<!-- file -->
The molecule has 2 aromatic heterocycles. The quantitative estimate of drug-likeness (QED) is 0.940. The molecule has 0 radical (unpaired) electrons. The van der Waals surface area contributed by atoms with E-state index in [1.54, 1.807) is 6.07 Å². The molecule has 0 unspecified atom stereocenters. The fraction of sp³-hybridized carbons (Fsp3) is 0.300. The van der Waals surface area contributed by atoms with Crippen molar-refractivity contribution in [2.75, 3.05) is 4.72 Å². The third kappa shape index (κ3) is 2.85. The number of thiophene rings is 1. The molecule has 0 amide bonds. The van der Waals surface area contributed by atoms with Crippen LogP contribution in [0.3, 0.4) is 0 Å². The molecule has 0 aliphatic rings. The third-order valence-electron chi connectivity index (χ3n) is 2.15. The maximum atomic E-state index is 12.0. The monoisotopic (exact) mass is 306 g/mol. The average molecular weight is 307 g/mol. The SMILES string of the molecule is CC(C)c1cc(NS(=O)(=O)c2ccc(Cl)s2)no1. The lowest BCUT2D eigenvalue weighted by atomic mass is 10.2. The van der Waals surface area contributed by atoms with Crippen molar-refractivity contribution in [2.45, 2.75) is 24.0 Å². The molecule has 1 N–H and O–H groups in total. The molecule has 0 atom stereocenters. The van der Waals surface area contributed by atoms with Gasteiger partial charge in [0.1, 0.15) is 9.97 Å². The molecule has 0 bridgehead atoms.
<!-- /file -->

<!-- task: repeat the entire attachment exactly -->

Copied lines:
The molecule has 2 aromatic heterocycles. The quantitative estimate of drug-likeness (QED) is 0.940. The molecule has 0 radical (unpaired) electrons. The van der Waals surface area contributed by atoms with E-state index in [1.54, 1.807) is 6.07 Å². The molecule has 0 unspecified atom stereocenters. The fraction of sp³-hybridized carbons (Fsp3) is 0.300. The van der Waals surface area contributed by atoms with Crippen molar-refractivity contribution in [2.75, 3.05) is 4.72 Å². The third kappa shape index (κ3) is 2.85. The number of thiophene rings is 1. The molecule has 0 amide bonds. The van der Waals surface area contributed by atoms with Crippen LogP contribution in [0.3, 0.4) is 0 Å². The molecule has 0 aliphatic rings. The third-order valence-electron chi connectivity index (χ3n) is 2.15. The maximum atomic E-state index is 12.0. The monoisotopic (exact) mass is 306 g/mol. The average molecular weight is 307 g/mol. The SMILES string of the molecule is CC(C)c1cc(NS(=O)(=O)c2ccc(Cl)s2)no1. The lowest BCUT2D eigenvalue weighted by atomic mass is 10.2. The van der Waals surface area contributed by atoms with Crippen molar-refractivity contribution in [2.45, 2.75) is 24.0 Å². The molecule has 1 N–H and O–H groups in total. The molecule has 0 atom stereocenters. The van der Waals surface area contributed by atoms with Gasteiger partial charge in [0.1, 0.15) is 9.97 Å². The molecule has 0 bridgehead atoms.